A huge controversy arose in 2007 after details merged about the “Ashley treatment,” a procedure in which doctors used hormones and surgery to prevent Ashley, a severely disabled girl who was unable to walk or talk, from growing. Ashley is now about 14 years old; her parents, who have called her the “pillow angel,” had asked doctors at the Seattle Children’s Hospital to perform the procedures out of the belief that keeping her small would be the best way to ensure her quality of life. Doctors removed Ashley’s uterus and breast buds and gave her high doses of estrogen to cause the closure of the growth plates in her bones; they wrote about the “treatment” in the October 2006 issue of the Archives of Pediatrics & Adolescent Medicine.
Growth Attenuation Treatment On the Rise
In May of 2007, the Seattle Children’s Hospital and Regional Medical Center admitted that it had broken state law by allowing the surgery to occur. Despite this and despite a May 2007 38-page report by the Washington Protection & Advocacy System contending that Ashley’s rights had been violated, the use of such growth attenuation treatment seems to be on the rise. In a recent article, the Guardian says that it has been in contact with two families who have had their children undergo the procedure, a family in a European country with an adopted son from Vietnam, “Tom” (not his real name), who has severe cerebral palsy and epilepsy and cannot sit, talk, walk or eat, and a now-14-year-old girl in the upper Midwest, “Erica” (also not her real name), on whom doctors at the University of Minnesota performed procedures similar to those used on Ashley.
The Guardian says that it has learned of a total of at least a dozen families who have carried out such growth attenuation procedures or are in the process of doing so and that there may be more than 100.
Disability rights activists, including parents of children with disabilities (myself included) expressed simple outrage at the procedure. As the parent of a severely autistic teenage son who can talk a little, is very athletic and almost six feet tall (i.e., almost a foot taller than me), I can understand the fears of Ashley’s parents about how to address the needs of a child with severe disabilities growing into adult with the same. But rather than physically disabling a child further, we have sought to teach and support Charlie as he has matured from a child to a teenager and into adulthood. To cut off his growth at some point that we think best seems simply to be limiting his possibilities — seems wrong, to put it bluntly. Charlie has often surprised us by revealing how much more he can do as he gets older.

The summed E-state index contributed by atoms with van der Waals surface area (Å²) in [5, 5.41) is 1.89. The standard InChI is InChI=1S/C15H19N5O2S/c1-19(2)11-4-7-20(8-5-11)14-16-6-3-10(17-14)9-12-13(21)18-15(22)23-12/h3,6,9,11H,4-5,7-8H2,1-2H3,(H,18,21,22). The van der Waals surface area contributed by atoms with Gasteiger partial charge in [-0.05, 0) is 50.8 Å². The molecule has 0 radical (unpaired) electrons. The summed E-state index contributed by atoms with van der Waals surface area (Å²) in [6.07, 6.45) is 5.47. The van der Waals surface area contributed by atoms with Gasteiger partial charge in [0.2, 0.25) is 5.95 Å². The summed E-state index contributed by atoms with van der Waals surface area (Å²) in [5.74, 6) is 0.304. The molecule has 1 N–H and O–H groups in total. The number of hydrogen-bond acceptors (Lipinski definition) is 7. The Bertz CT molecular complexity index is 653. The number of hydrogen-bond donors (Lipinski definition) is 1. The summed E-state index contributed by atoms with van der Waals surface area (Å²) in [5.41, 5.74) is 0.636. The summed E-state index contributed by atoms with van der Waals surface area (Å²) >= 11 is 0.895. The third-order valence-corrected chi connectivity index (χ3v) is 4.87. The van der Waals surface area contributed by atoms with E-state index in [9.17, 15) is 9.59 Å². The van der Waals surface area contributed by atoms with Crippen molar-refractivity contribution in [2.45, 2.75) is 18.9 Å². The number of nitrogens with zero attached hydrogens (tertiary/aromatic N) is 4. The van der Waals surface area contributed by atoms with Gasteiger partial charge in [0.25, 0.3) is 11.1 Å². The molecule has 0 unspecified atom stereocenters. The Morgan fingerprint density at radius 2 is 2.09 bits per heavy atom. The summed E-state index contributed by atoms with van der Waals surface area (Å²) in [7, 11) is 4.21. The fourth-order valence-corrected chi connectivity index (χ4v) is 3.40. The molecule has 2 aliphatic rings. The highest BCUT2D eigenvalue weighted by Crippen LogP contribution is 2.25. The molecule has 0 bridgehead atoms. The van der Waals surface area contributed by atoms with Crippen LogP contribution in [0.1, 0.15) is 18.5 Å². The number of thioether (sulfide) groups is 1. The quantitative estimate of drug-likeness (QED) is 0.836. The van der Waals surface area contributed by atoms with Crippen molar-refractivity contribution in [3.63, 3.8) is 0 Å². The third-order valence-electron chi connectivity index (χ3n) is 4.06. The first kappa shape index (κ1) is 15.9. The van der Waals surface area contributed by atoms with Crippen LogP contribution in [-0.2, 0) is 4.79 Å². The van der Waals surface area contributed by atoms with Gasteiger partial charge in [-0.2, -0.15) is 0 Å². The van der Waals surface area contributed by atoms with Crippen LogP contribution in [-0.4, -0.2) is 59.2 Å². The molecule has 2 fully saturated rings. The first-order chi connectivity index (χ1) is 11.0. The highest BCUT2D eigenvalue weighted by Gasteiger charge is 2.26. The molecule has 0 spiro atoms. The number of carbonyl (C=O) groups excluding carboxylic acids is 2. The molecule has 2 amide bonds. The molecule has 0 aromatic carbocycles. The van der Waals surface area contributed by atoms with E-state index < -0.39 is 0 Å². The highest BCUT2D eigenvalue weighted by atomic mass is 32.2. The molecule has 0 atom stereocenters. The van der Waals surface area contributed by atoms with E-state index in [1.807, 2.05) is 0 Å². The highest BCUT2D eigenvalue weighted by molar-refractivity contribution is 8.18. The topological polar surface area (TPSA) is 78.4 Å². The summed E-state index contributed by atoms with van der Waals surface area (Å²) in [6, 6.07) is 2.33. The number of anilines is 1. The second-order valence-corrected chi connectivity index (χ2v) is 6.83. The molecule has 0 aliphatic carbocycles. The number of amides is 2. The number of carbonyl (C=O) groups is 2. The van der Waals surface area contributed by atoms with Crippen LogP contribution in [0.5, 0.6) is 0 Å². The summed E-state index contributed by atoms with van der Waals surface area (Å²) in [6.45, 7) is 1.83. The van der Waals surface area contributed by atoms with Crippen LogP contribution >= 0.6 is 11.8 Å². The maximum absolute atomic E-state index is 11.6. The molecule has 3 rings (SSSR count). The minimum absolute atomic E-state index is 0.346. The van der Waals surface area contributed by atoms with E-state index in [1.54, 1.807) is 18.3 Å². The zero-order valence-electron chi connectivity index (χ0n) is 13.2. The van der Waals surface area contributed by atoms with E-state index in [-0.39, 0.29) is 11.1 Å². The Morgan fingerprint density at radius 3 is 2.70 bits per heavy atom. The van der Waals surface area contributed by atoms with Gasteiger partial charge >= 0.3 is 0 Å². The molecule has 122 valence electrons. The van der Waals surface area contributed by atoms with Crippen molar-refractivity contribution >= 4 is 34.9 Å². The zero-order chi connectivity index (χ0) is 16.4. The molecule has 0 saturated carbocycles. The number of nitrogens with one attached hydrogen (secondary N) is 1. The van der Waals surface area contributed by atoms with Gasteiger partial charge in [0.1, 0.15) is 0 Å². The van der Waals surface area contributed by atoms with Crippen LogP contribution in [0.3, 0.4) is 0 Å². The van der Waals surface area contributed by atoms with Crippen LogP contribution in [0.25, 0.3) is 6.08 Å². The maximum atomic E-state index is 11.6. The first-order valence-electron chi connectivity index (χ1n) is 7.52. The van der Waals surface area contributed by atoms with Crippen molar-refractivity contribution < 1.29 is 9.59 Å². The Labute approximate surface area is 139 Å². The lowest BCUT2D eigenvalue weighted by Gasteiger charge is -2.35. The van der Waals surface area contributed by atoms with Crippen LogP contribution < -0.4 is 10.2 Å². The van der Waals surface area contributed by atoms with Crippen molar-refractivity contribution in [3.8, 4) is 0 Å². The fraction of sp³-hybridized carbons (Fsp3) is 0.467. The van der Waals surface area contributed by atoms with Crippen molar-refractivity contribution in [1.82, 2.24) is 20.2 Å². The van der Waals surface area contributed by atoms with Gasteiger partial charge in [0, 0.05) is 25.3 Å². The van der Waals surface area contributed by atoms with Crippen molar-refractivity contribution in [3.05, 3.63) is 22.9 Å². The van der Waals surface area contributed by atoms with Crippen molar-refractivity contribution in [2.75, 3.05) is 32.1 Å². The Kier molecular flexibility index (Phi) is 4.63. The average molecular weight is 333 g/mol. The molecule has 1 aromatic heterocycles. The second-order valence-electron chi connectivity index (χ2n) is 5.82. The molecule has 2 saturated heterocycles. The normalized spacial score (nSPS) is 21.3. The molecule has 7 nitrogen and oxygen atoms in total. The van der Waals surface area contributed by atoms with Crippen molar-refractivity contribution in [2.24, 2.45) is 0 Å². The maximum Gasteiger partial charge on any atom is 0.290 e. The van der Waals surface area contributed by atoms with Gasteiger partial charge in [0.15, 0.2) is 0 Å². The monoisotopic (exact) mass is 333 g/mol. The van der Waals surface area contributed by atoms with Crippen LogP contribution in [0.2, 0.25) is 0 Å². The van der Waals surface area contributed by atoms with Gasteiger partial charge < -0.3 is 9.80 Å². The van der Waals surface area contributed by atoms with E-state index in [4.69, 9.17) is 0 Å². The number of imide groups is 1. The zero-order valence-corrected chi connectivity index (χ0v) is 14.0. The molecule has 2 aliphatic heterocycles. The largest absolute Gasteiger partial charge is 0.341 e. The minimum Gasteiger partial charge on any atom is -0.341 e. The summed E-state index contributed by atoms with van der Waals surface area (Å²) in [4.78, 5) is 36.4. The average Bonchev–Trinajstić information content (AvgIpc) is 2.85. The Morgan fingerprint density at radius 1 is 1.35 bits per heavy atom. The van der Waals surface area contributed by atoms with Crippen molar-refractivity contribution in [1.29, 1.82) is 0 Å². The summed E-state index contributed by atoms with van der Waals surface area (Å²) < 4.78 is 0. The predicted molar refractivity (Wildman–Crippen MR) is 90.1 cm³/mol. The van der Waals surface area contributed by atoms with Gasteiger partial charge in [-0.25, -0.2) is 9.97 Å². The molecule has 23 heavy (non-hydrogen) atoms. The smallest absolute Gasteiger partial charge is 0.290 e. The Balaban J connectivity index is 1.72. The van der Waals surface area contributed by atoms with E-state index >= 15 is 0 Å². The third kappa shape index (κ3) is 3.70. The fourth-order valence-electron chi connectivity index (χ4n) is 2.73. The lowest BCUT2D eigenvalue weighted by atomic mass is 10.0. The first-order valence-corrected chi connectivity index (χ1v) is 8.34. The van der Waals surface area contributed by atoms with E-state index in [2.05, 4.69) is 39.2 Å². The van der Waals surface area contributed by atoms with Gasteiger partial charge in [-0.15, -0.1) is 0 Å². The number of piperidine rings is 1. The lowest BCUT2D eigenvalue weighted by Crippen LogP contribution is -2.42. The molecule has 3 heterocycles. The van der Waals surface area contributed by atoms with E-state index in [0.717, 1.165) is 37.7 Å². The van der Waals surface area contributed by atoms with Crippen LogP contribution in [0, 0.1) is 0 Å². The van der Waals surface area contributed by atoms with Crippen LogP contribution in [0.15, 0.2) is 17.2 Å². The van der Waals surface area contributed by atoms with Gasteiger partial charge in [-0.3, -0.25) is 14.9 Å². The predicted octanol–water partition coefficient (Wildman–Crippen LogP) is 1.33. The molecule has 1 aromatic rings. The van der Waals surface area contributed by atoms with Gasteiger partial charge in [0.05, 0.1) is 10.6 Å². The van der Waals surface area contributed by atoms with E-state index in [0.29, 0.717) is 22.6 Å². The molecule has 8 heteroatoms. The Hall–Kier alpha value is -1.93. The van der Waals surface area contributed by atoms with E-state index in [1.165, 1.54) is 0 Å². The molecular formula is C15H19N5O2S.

Were Ashley’s Civil Rights — and Human Rights — Violated?
Curt Decker, director of the National Disability Rights Network, is preparing a report (due out in April) to call on Congress to ban growth attenuation treatment for disabled children on the basis that it violates their civil rights.
In an email exchange with the Guardian, Ashley’s father has written that outlawing growth attenuation treatment will only harm children with disabilities and their families, so that the “treatment becomes exclusive to the wealthy and powerful.” He and Ashley’s mother have continued to defend the treatment as improving her quality of life and maintaining her dignity.
Disability rights activists have argued that they have done precisely the opposite. Using medical procedures to keep an individual in a certain physical state — small and childlike, in this case — recalls the practice of binding the feet of little girls in Ch’ing Dynasty China. Whose “quality of life,” not to mention “convenience,” was the “Ashley treatment” performed for?
Related Care2 Coverage
Photo of Ashley on December 2011 from Ashley's blog "dedicated for the wellbeing of Pillow Angels, prepared by her parents"